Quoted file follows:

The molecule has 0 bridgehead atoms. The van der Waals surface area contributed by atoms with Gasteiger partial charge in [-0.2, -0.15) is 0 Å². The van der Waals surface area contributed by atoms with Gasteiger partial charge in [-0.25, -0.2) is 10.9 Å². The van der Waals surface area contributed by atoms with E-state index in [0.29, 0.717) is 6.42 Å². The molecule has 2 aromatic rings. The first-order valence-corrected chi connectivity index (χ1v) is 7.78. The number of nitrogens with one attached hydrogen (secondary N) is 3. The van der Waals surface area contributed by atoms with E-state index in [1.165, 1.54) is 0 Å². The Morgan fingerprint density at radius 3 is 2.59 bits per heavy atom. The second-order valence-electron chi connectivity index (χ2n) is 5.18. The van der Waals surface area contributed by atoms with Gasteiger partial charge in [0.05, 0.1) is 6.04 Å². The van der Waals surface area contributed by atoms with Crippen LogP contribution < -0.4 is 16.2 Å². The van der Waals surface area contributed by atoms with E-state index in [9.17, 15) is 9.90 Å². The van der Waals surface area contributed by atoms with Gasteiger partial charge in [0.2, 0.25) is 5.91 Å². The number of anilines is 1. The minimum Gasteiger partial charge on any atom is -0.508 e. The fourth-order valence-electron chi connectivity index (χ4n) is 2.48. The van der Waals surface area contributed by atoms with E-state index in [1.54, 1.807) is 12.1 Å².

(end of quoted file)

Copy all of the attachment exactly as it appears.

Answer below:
The molecule has 0 bridgehead atoms. The van der Waals surface area contributed by atoms with Gasteiger partial charge in [-0.2, -0.15) is 0 Å². The van der Waals surface area contributed by atoms with Gasteiger partial charge in [-0.25, -0.2) is 10.9 Å². The van der Waals surface area contributed by atoms with E-state index in [0.29, 0.717) is 6.42 Å². The molecule has 2 aromatic rings. The first-order valence-corrected chi connectivity index (χ1v) is 7.78. The number of nitrogens with one attached hydrogen (secondary N) is 3. The van der Waals surface area contributed by atoms with E-state index in [1.165, 1.54) is 0 Å². The Morgan fingerprint density at radius 3 is 2.59 bits per heavy atom. The second-order valence-electron chi connectivity index (χ2n) is 5.18. The van der Waals surface area contributed by atoms with Gasteiger partial charge in [0.05, 0.1) is 6.04 Å². The van der Waals surface area contributed by atoms with Crippen LogP contribution < -0.4 is 16.2 Å². The van der Waals surface area contributed by atoms with E-state index in [9.17, 15) is 9.90 Å². The van der Waals surface area contributed by atoms with Gasteiger partial charge in [0.2, 0.25) is 5.91 Å². The number of anilines is 1. The minimum Gasteiger partial charge on any atom is -0.508 e. The fourth-order valence-electron chi connectivity index (χ4n) is 2.48. The van der Waals surface area contributed by atoms with E-state index in [1.54, 1.807) is 12.1 Å².